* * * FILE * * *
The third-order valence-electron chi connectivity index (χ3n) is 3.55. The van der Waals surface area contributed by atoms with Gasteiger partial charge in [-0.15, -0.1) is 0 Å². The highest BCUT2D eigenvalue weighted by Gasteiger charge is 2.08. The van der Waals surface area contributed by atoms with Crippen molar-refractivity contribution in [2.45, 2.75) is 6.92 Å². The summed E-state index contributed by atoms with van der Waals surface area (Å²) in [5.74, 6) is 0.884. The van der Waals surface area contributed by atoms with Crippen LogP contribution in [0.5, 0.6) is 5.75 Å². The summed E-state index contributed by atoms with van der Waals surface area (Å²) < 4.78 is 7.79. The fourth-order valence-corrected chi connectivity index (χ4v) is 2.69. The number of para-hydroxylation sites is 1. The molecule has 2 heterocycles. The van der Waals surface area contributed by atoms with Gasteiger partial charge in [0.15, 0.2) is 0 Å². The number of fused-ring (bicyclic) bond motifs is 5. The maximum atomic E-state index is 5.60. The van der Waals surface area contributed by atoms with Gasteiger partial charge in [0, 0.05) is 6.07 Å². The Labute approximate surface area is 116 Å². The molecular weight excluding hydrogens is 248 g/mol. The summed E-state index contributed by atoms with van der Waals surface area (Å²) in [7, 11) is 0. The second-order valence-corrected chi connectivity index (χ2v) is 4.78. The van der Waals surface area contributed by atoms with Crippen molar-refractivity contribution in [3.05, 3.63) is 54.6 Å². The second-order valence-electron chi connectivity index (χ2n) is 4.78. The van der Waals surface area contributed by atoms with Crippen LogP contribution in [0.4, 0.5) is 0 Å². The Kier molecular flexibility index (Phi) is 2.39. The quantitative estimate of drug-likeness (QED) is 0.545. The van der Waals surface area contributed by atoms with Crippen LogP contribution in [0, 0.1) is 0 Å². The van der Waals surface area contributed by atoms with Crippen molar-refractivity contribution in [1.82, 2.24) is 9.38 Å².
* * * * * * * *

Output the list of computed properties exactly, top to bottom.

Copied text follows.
The third-order valence-electron chi connectivity index (χ3n) is 3.55. The van der Waals surface area contributed by atoms with Gasteiger partial charge in [-0.15, -0.1) is 0 Å². The highest BCUT2D eigenvalue weighted by Gasteiger charge is 2.08. The van der Waals surface area contributed by atoms with Crippen molar-refractivity contribution in [2.45, 2.75) is 6.92 Å². The summed E-state index contributed by atoms with van der Waals surface area (Å²) in [5.74, 6) is 0.884. The van der Waals surface area contributed by atoms with Crippen LogP contribution in [0.5, 0.6) is 5.75 Å². The summed E-state index contributed by atoms with van der Waals surface area (Å²) < 4.78 is 7.79. The fourth-order valence-corrected chi connectivity index (χ4v) is 2.69. The number of para-hydroxylation sites is 1. The molecule has 2 heterocycles. The van der Waals surface area contributed by atoms with Gasteiger partial charge in [0.15, 0.2) is 0 Å². The number of fused-ring (bicyclic) bond motifs is 5. The maximum atomic E-state index is 5.60. The van der Waals surface area contributed by atoms with Gasteiger partial charge in [0, 0.05) is 6.07 Å². The Labute approximate surface area is 116 Å². The molecular weight excluding hydrogens is 248 g/mol. The summed E-state index contributed by atoms with van der Waals surface area (Å²) in [7, 11) is 0. The second-order valence-corrected chi connectivity index (χ2v) is 4.78. The van der Waals surface area contributed by atoms with Crippen molar-refractivity contribution in [3.05, 3.63) is 54.6 Å². The second-order valence-electron chi connectivity index (χ2n) is 4.78. The van der Waals surface area contributed by atoms with Crippen LogP contribution in [0.4, 0.5) is 0 Å². The Kier molecular flexibility index (Phi) is 2.39. The quantitative estimate of drug-likeness (QED) is 0.545. The van der Waals surface area contributed by atoms with Crippen LogP contribution in [0, 0.1) is 0 Å². The van der Waals surface area contributed by atoms with Crippen molar-refractivity contribution in [1.82, 2.24) is 9.38 Å².